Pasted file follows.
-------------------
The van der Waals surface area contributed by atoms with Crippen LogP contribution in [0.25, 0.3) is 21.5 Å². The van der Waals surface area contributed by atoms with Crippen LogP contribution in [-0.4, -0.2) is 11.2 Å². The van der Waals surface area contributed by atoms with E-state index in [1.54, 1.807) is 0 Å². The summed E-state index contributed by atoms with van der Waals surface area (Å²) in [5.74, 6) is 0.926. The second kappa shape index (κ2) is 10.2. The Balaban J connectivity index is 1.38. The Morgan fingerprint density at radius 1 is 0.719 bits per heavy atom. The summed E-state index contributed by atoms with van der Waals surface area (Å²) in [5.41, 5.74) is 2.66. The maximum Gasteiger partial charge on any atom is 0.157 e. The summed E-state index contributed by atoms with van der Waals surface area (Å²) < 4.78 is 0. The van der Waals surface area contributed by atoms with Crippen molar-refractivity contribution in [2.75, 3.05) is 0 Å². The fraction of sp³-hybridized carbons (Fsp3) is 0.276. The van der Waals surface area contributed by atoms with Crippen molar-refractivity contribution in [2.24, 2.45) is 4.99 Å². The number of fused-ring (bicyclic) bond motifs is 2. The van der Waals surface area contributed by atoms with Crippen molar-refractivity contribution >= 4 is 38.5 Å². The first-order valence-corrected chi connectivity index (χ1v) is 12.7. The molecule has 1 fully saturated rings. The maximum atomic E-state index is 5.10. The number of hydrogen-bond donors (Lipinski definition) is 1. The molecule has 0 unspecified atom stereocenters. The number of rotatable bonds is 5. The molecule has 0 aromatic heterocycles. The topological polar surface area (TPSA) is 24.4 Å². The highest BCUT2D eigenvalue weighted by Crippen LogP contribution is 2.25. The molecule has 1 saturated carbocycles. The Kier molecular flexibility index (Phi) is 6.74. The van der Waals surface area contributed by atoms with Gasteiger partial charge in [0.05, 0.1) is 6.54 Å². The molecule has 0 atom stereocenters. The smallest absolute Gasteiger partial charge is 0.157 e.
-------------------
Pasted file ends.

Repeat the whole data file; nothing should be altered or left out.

The van der Waals surface area contributed by atoms with Crippen LogP contribution in [0.25, 0.3) is 21.5 Å². The van der Waals surface area contributed by atoms with Crippen LogP contribution in [-0.4, -0.2) is 11.2 Å². The van der Waals surface area contributed by atoms with E-state index in [1.54, 1.807) is 0 Å². The summed E-state index contributed by atoms with van der Waals surface area (Å²) in [5.74, 6) is 0.926. The second kappa shape index (κ2) is 10.2. The Balaban J connectivity index is 1.38. The Morgan fingerprint density at radius 1 is 0.719 bits per heavy atom. The summed E-state index contributed by atoms with van der Waals surface area (Å²) in [5.41, 5.74) is 2.66. The maximum Gasteiger partial charge on any atom is 0.157 e. The summed E-state index contributed by atoms with van der Waals surface area (Å²) < 4.78 is 0. The van der Waals surface area contributed by atoms with Crippen molar-refractivity contribution in [2.75, 3.05) is 0 Å². The fraction of sp³-hybridized carbons (Fsp3) is 0.276. The van der Waals surface area contributed by atoms with Crippen molar-refractivity contribution in [2.24, 2.45) is 4.99 Å². The number of fused-ring (bicyclic) bond motifs is 2. The van der Waals surface area contributed by atoms with Crippen molar-refractivity contribution >= 4 is 38.5 Å². The first-order valence-corrected chi connectivity index (χ1v) is 12.7. The molecule has 1 fully saturated rings. The maximum atomic E-state index is 5.10. The number of hydrogen-bond donors (Lipinski definition) is 1. The molecule has 0 unspecified atom stereocenters. The number of rotatable bonds is 5. The molecule has 0 aromatic heterocycles. The topological polar surface area (TPSA) is 24.4 Å². The highest BCUT2D eigenvalue weighted by Crippen LogP contribution is 2.25. The molecule has 1 saturated carbocycles. The Kier molecular flexibility index (Phi) is 6.74. The van der Waals surface area contributed by atoms with Gasteiger partial charge in [0.05, 0.1) is 6.54 Å². The molecule has 0 atom stereocenters. The smallest absolute Gasteiger partial charge is 0.157 e.